Friday 30 September 2016

Irish make history with victory over New Zealand

Ireland U20s 33 New Zealand U20s 24

John Fallon

Published 12/06/2016 | 02:30

The Irish players celebrate beating New Zealand at the final whistle. Photo: Tony Marshall/Getty Images
The Irish players celebrate beating New Zealand at the final whistle. Photo: Tony Marshall/Getty Images

What's rare is wonderful - and the few hundred Irish supporters in the Manchester City Academy Stadium danced in the rain with the jubilant players and management to hail an historic victory.

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It is the first ever victory by an Irish national men's side over New Zealand, and sets Nigel Carolan's men up for a right crack at winning the World Rugby Under-20 Championship.

Ireland's Jacob Stockdale is tackled by New Zealand's TJ Va'a. Photo: David Davies/PA Wire
Ireland's Jacob Stockdale is tackled by New Zealand's TJ Va'a. Photo: David Davies/PA Wire

They were superb throughout and the win represents some turnaround from a side who were 17-0 down after 20 minutes on Tuesday night against Six Nations champions Wales - before coming back to win.

Now all Ireland need to do is beat Georgia on Wednesday night to be guaranteed a semi-final place for only the second time ever.

"It's hard to put words on it," admitted Carolan. "To beat the Six Nations and Grand Slam champions earlier in the week, and then to beat the world champions - to do that in one week has been massive for us.

"The momentum has come off the back of the Wales game. We had enormous confidence and great belief and we were trying to instil that in the lads in the last couple of days. They reflected that in how they performed. They were absolutely superb for 80 minutes."

New Zealand's Mitchell Jacobson is tackled by Ireland's Ryan James. Photo: David Davies/PA Wire.
New Zealand's Mitchell Jacobson is tackled by Ireland's Ryan James. Photo: David Davies/PA Wire.

Indeed, it has been some fortnight for Carolan - he is also the Connacht academy manager, with several of Pat Lam's Pro12-winning squad coming through that system.

Ireland, having started encouragingly, had hooker Adam McBurney harshly binned for a deliberate knock-on in the opening half, and the Baby Blacks made the most of their extra man to build up a 14-6 lead. Jordie Barrett, younger brother of All Black Beauden, got their opening try on 10 minutes after Bill Johnston had encouragingly edged Ireland in front with a third-minute penalty.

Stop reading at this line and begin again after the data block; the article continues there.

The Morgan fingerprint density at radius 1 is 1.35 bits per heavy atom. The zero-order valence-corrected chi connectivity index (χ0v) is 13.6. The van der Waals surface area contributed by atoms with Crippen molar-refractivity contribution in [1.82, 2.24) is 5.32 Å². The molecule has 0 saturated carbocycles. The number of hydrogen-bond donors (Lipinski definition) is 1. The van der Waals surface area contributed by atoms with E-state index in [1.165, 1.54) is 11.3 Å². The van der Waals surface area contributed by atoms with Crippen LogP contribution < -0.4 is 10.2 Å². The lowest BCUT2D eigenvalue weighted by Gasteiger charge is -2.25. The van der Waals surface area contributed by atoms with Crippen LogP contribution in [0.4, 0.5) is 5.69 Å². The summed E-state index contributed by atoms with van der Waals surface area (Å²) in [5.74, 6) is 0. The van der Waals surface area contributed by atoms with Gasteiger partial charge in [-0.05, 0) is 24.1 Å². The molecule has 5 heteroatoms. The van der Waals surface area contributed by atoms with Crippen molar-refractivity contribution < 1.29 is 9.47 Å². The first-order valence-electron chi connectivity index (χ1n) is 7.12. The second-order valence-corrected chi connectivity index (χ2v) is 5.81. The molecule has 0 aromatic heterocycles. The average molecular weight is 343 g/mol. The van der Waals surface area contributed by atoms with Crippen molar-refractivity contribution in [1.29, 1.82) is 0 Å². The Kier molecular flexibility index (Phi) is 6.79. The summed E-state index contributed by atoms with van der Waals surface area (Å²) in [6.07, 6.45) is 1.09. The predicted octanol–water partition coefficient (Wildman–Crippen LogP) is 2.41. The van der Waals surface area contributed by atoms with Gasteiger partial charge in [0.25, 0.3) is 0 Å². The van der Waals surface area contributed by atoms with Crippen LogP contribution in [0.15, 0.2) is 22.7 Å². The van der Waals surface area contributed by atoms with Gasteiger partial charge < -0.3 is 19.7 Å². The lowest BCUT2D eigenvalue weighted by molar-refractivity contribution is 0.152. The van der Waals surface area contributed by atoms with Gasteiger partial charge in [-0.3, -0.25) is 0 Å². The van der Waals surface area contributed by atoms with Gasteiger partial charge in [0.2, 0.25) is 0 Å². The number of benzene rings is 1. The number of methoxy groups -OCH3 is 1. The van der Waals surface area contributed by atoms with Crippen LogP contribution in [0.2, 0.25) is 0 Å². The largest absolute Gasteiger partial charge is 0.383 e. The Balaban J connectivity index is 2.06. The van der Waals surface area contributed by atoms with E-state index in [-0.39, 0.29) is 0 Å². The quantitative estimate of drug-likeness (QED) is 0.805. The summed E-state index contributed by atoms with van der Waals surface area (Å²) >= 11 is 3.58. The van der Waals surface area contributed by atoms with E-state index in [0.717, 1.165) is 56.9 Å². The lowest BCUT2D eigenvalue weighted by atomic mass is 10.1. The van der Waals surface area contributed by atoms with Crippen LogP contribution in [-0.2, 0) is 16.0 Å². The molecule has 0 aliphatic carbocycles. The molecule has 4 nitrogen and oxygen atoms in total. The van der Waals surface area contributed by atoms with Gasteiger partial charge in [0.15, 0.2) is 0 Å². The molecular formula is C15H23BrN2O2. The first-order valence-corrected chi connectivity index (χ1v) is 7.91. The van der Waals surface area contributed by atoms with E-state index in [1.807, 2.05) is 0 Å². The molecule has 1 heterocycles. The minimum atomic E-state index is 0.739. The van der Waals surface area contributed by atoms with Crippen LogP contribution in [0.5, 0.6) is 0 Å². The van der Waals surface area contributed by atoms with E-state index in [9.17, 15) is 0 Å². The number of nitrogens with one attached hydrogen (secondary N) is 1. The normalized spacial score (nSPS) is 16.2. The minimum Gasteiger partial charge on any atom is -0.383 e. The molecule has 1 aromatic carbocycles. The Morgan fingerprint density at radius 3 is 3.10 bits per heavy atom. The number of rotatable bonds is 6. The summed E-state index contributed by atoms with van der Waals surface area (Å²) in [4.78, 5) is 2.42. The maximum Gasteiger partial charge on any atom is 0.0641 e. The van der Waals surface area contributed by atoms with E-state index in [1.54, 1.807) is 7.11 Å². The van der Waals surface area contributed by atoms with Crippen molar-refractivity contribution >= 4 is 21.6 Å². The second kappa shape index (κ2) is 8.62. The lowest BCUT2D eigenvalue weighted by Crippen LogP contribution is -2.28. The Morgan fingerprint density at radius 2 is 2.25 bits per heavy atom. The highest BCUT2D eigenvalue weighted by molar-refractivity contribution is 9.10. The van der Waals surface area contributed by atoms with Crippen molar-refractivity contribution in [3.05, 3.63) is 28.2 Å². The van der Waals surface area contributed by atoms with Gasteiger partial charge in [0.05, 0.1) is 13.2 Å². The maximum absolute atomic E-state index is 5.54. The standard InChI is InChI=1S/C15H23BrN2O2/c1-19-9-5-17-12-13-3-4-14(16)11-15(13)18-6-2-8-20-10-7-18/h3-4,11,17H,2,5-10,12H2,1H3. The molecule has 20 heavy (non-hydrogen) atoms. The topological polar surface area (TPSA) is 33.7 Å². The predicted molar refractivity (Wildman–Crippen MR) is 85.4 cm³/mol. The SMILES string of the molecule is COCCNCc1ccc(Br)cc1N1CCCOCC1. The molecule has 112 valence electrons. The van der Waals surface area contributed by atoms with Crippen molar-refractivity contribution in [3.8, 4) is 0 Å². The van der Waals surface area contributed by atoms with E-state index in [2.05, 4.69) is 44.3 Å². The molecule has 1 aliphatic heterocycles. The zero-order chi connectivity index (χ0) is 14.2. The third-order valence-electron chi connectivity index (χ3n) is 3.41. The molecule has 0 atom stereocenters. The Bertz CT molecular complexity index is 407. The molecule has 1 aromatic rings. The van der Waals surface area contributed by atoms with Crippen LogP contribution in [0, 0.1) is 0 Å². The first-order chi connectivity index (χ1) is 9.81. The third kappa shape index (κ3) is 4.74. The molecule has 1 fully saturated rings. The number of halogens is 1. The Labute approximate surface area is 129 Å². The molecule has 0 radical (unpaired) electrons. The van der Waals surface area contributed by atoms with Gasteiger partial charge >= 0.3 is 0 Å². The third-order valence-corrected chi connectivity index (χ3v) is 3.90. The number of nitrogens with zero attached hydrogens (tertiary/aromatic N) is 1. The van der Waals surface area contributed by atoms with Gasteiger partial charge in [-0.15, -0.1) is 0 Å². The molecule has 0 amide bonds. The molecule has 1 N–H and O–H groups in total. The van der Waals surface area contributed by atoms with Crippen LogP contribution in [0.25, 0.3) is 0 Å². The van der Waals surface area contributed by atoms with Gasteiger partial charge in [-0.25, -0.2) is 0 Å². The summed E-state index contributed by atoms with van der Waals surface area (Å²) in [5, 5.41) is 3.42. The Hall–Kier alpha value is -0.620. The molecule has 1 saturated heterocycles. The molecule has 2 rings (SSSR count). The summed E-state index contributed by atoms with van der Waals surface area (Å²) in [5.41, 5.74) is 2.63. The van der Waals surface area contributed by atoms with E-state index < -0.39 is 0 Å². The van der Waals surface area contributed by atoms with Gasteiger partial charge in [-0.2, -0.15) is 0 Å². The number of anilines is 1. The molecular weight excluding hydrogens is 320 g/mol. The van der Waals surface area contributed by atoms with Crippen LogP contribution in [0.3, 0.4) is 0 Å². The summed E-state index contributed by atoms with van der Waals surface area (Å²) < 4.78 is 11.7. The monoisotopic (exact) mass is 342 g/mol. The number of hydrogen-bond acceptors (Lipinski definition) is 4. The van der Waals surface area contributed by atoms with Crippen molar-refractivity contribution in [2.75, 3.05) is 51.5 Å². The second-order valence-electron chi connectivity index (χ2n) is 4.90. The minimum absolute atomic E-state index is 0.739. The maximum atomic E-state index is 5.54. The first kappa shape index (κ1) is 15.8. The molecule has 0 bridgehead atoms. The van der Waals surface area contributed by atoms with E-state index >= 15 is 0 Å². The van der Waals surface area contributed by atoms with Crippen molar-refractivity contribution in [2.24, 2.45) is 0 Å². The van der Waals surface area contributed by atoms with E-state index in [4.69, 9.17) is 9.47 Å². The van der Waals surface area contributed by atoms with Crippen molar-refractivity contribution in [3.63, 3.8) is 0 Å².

Johnston cut the gap to a point with his second penalty after 16 minutes, but Shaun Stevenson pushed the champions back in front after McBurney's yellow card, with Barrett expertly setting him up down the right wing.

But Ireland never panicked. They felt before the game they had an edge up front on New Zealand, and so it proved, relentlessly targeting in the set-piece.

It paid a big dividend, with Greg Jones getting over for Ireland's first try after 28 minutes following a superb lineout move from a penalty to the right corner.

McBurney made a big impact on his return, peeling away from a maul after another good lineout drive, and he made it to the left corner. Johnston landed both difficult conversions for Ireland to lead 20-14 at the break.

However, Johnston - who missed the Six Nations with a shoulder injury - suffered a knock to it two minutes after the restart and had to go off, having landed four kicks from four.

Johnny McPhillips replaced him and duly hit three from three, the last being the only easy one, but it was a score which denied New Zealand a losing bonus point.

McPhillips' first kick after 47 minutes from 40 metres made it 23-14, and Ireland continued to grow in confidence.

Malo Tuitama got the first of two tries - he was fortunate not to be binned for a knock-on which was very similar to McBurney's - to leave four points between them going into the final quarter.

Ireland continued to press forward, their line-speed superb, and Max Deegan struck a telling blow nine minutes from time when he broke off the base of a scrum in the left corner. McPhillips converted to make it 30-19 before Tuitama got his second try to leave just six between the sides with six minutes remaining.

But Ireland were not to be denied - and McPhillips made it safe with a penalty in front of the posts which was won by the superb scrum.

Scorers - Ireland: G Jones, A McBurney, M Deegan tries; B Johnston 2, J McPhillips pens; B Johnston 2, J McPhillips cons. New Zealand: J Barrett, S Stevenson, M Tuitama 2 tries; J Barrett 2 cons.

Ireland: J Stockdale; M Byrne, S Daly, C O'Brien (J O'Brien 27-34), H Keenan; B Johnston (J McPhillips 37), S Kerins; A Porter, A McBurney (V O'Brien 63), B Betts (V Abdaladze 63); C Gallagher (S O'Connor 77), J Ryan; G Jones, D Aspil (V O'Brien 20-30), M Deegan.

New Zealand: J Trainor; S Stevenson, P Tomkinson (J Lowe 51), J Barrett, M Tuitama; S Perofeta (TJ Va'a 43), S Nock (J Taumateine 72); A Johnstone (S Paranihi 67), L Apisai (A Aumua 59), S Kautai (A Fidow 59); Q Strange, I Walker-Leawere (H Dalzell 70); L Jacobson, M Jacobson, M Mikaele-Tu'u.

Referee: C Maxwell-Keys (England)

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